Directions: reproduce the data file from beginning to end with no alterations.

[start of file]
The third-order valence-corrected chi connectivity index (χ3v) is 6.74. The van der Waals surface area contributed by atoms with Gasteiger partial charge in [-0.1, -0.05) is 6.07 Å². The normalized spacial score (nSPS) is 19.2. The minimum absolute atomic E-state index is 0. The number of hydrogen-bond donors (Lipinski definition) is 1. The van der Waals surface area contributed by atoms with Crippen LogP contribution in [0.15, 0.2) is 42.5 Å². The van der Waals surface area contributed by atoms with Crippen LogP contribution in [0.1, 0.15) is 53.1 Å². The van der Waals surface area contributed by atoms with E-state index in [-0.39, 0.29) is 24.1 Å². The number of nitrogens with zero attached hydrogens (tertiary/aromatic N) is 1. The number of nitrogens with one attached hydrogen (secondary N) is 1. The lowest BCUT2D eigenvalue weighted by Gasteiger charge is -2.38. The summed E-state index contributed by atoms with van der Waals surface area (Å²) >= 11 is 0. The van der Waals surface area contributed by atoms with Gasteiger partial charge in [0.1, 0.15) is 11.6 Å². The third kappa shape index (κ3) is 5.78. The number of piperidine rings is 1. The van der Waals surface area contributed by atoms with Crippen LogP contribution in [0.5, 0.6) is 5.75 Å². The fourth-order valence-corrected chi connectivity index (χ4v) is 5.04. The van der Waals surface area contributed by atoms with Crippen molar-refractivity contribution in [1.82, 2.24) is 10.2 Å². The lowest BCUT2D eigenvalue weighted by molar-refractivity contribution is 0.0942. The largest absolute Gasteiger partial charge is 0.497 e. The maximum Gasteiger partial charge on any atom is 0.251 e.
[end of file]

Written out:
The third-order valence-corrected chi connectivity index (χ3v) is 6.74. The van der Waals surface area contributed by atoms with Gasteiger partial charge in [-0.1, -0.05) is 6.07 Å². The normalized spacial score (nSPS) is 19.2. The minimum absolute atomic E-state index is 0. The number of hydrogen-bond donors (Lipinski definition) is 1. The van der Waals surface area contributed by atoms with Crippen LogP contribution in [0.15, 0.2) is 42.5 Å². The van der Waals surface area contributed by atoms with Crippen LogP contribution in [0.1, 0.15) is 53.1 Å². The van der Waals surface area contributed by atoms with E-state index in [-0.39, 0.29) is 24.1 Å². The number of nitrogens with zero attached hydrogens (tertiary/aromatic N) is 1. The number of nitrogens with one attached hydrogen (secondary N) is 1. The lowest BCUT2D eigenvalue weighted by Gasteiger charge is -2.38. The summed E-state index contributed by atoms with van der Waals surface area (Å²) >= 11 is 0. The van der Waals surface area contributed by atoms with Gasteiger partial charge in [0.1, 0.15) is 11.6 Å². The third kappa shape index (κ3) is 5.78. The number of piperidine rings is 1. The van der Waals surface area contributed by atoms with Crippen LogP contribution in [0.5, 0.6) is 5.75 Å². The fourth-order valence-corrected chi connectivity index (χ4v) is 5.04. The van der Waals surface area contributed by atoms with Crippen molar-refractivity contribution in [1.82, 2.24) is 10.2 Å². The lowest BCUT2D eigenvalue weighted by molar-refractivity contribution is 0.0942. The largest absolute Gasteiger partial charge is 0.497 e. The maximum Gasteiger partial charge on any atom is 0.251 e.